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Remarkable coincidence

Remarkable coincidence

It is illegal for women to drive in Saudi Arabia. Why? Tradition. Interpretation of holy writ. And the king says so.

Cameron Abadi, writing in Foreign Affairs, takes a look at the most ridiculous arguments against allowing Saudi women behind the wheel. They look strangely familiar.


The first reason Saudis don’t let women drive is because the king knows best. If you want to fix it you are a traitor. But just in case, we’ll form a committee and study it.

Abdul Rahman al-Rashed, in Asharq Alawsat, eschews a defense of the ban in favor of attacking the methods used by the organizers of the movement. The campaign, you see, is operating under the mistaken assumption that Saudi Arabia is a democracy. By compiling petitions and the like, the activists are trying “to take a shortcut with regards to convincing the government to change its position on the issue.” Of course, it’s the government’s job to make policy on the basis of what the “overwhelming majority” — as opposed to a shortsighted, if democratically legitimate “slim majority” — of Saudi society wants. “An overwhelming majority is beneficial in this case as it would allow the idea to become reality with only a little official push,” he notes. “A slim majority on the other hand would result in bitter social and political division.”

Al-Rashed further suggests that Saudi activists take the government’s word that it’s correctly divining the public will — not least because objective measures of public opinion are unavailable. Why’s that? Because they’re illegal, of course! “Is there truly public support towards ending the ban on women driving? Nobody knows,” he writes. That’s your classic straight-talking al-Rashed: holding the Saudi

public accountable for the ignorance that’s been forcibly imposed on it by the government.

The editor in chief of Asharq Alawsat, Tariq Alhomayed, takes a similar tack, warning against unnecessarily politicizing the issue. Taking the technocratic route, he suggests the “formation of a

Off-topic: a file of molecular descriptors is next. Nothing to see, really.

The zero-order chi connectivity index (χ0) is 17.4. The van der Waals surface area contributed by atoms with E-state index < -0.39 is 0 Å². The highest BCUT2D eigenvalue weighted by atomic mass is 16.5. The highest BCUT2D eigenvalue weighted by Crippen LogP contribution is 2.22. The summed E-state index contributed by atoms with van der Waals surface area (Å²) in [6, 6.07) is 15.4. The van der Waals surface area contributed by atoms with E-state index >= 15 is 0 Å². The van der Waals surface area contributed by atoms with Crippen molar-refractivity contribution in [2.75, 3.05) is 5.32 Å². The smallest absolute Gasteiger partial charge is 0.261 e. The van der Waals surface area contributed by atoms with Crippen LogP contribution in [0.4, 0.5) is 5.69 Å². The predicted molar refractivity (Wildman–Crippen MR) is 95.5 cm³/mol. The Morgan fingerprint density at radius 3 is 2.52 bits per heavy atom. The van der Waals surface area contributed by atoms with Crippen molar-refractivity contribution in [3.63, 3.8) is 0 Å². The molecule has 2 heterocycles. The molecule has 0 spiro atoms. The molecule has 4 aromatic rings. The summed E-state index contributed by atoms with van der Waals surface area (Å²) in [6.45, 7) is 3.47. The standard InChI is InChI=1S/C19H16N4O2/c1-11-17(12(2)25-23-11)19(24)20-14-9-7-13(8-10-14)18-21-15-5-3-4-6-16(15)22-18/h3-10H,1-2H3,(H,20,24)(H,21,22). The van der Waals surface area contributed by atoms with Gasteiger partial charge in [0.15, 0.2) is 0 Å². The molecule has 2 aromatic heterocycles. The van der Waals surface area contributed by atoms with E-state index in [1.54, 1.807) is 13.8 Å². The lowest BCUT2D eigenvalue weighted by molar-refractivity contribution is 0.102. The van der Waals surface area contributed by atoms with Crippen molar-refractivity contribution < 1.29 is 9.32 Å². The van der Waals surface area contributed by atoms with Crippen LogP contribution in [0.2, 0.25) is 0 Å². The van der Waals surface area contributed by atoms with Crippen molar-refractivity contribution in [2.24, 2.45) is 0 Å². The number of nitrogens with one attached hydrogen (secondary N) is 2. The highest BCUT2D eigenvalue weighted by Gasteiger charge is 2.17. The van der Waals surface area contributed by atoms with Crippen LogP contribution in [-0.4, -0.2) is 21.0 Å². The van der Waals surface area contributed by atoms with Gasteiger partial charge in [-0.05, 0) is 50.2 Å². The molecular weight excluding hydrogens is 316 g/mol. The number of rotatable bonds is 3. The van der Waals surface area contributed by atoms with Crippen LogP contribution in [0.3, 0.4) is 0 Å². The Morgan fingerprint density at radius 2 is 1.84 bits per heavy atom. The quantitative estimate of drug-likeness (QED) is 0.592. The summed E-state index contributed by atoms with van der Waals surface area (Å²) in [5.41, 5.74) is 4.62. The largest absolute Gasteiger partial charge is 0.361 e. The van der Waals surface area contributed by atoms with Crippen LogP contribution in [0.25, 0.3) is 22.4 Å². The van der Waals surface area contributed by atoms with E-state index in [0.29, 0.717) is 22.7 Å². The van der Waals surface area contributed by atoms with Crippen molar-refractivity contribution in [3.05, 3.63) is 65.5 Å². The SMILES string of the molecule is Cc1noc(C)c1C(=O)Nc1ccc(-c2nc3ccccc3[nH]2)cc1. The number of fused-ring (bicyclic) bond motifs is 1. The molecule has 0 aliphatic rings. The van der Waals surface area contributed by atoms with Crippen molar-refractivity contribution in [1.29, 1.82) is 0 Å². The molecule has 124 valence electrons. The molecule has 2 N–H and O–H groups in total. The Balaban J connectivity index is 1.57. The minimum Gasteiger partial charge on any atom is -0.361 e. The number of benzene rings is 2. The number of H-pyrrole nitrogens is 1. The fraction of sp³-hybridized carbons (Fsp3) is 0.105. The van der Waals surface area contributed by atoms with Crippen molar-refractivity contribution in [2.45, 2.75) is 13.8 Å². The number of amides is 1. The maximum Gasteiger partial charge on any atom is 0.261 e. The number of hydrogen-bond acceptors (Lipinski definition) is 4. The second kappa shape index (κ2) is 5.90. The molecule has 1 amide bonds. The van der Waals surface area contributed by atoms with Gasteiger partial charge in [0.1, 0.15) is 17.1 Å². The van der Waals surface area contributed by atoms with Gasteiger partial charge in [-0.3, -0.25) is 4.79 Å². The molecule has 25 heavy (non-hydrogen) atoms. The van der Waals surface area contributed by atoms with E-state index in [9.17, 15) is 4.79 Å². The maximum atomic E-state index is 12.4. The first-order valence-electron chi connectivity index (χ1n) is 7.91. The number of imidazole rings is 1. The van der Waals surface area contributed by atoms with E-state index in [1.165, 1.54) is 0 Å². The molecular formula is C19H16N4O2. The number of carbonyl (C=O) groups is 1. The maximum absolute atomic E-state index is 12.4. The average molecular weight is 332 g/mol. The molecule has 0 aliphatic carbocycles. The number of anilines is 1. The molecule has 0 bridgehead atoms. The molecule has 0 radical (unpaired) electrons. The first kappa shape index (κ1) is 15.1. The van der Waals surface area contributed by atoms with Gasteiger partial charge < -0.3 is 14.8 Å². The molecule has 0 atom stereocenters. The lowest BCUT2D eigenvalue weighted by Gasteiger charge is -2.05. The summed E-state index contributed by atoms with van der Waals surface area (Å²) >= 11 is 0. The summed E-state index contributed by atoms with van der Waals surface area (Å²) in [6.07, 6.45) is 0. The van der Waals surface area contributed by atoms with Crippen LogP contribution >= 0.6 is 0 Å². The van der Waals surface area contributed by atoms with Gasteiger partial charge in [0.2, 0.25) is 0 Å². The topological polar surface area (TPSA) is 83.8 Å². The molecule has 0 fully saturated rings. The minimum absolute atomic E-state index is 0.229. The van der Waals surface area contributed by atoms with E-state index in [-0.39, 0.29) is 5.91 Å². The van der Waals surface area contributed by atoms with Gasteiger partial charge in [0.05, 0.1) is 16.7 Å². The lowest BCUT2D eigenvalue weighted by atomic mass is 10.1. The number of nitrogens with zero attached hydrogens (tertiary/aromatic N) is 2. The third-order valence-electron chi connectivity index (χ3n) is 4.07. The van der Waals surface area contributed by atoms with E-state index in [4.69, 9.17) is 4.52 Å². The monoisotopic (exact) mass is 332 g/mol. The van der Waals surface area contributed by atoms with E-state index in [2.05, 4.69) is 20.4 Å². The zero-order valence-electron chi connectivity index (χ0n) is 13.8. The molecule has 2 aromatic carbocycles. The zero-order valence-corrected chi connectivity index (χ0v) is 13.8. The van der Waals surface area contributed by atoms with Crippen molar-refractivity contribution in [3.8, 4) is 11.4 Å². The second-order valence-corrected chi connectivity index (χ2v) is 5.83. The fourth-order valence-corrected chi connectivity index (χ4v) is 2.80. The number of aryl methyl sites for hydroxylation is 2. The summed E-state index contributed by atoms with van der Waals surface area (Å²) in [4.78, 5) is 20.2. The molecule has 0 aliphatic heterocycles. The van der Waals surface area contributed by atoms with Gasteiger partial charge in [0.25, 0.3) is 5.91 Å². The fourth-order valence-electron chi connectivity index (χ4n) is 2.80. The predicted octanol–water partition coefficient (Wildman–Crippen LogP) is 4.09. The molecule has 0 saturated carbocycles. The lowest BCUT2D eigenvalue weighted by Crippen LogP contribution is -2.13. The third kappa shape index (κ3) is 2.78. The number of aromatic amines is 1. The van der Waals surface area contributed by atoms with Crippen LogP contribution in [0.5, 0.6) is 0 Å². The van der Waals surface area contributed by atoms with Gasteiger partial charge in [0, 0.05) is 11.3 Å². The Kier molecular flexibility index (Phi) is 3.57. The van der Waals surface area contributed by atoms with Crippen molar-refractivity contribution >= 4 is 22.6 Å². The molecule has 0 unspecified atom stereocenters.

committee to study the issue” and the creation of a pilot program that would allow Saudi women “of a certain age” to begin driving in certain cities. That said, this is a terrible idea: We presume Alhomayed has never been to Boca Raton.

The other reason Saudis don’t let women drive is that God says so.

The Saudi-owned Elaph.com website reports on the meditations of Saudi cleric Shaykh Abd-al-Rahman al-Barrak against women who wish to drive cars. “What they are intending to do is forbidden and they thus become the keys to evil in this country,” he writes, calling them “westernized women seeking to westernize this country.” Name-calling aside, al-Barrack is drawing on an extremist Wahhabi interpretation of Islam, according to which God forbids any mixed-gender mingling outside the family. Giving women the freedom to move around on their own would be to tempt God’s wrath.

Of course, you’re not oppressed. You’re a princess!

In Arab News, Rima al-Mukhtar argues that Saudi women don’t really want to drive to begin with. “To them,” she writes, “driving is a hassle and not appropriate for Saudi Arabia” because Saudi women usually hire drivers to chauffeur them wherever they need to go. “Usually, only the rich and famous have their own chauffeur,” she adds, “but in Saudi Arabia almost everyone has one.” She quotes several Saudi women who are loath to assume the tiresome responsibility of having to steer their own vehicles.

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John B. Chilton

King is to ABC

as

imam is to ABC

as

women are to gay clergy

as

driving is to being bishop.

Just a coincidence.

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